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I'm trying to figure out the cleanest way to do this.

Currently I have a customer object:

public class Customer
{
    public int Id {get;set;}
    public string name {get;set;}
    public List<Email> emailCollection {get;set}
    public Customer(int id)
    {
        this.emailCollection = getEmails(id);
    }
}

Then my Email object is also pretty basic.

public class Email
{
    private int index;
    public string emailAddress{get;set;}
    public int emailType{get;set;}
    public Email(...){...}
    public static List<Email> getEmails(int id)
    {
        return DataAccessLayer.getCustomerEmailsByID(id);
    }
}

The DataAccessLayer currently connects to the data base, and uses a SqlDataReader to iterate over the result set and creates new Email objects and adds them to a List which it returns when done.

So where and how can I improve upon this?

Should I have my DataAccessLayer instead return a DataTable and leave it up to the Email object to parse and return a List back to the Customer?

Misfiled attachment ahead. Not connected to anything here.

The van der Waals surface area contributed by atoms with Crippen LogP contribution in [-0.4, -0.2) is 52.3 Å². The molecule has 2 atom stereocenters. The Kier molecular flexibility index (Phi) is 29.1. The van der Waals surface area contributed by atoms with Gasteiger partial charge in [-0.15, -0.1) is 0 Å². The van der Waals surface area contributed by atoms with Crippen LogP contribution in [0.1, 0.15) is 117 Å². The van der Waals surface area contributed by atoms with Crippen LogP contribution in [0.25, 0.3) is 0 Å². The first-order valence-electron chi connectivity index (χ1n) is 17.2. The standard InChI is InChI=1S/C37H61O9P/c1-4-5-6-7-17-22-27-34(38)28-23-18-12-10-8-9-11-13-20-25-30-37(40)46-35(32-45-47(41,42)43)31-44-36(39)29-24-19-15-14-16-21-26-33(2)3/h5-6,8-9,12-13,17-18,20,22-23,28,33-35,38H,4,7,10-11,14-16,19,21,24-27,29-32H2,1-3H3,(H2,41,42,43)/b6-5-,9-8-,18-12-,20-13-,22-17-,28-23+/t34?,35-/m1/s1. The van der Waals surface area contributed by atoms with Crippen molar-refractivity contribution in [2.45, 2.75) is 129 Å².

I guess "Factory" is probably the wrong word, but should I have another type of EmailFactory which takes a DataTable from the DataAccessLayer and returns a List to the Email object? I guess that kind of sounds redundant...

Is this even proper practice to have my Email.getEmails(id) as a static method?

I might just be throwing myself off by trying to find and apply the best "pattern" to what would normally be a simple task.

Thanks.


Follow up

I created a working example where my Domain/Business object extracts a customer record by id from an existing database. The xml mapping files in nhibernate are really neat. After I followed a tutorial to setup the sessions and repository factories, pulling database records was pretty straight forward.

However, I've noticed a huge performance hit.

My original method consisted of a Stored Procedure on the DB, which was called by a DAL object, which parsed the result set into my domain/business object.

I clocked my original method at taking 30ms to grab a single customer record. I then clocked the nhibernate method at taking 3000ms to grab the same record.

Am I missing something? Or is there just a lot of overhead using this nhibernate route?

Otherwise I like the cleanliness of the code:

protected void Page_Load(object sender, EventArgs e)
{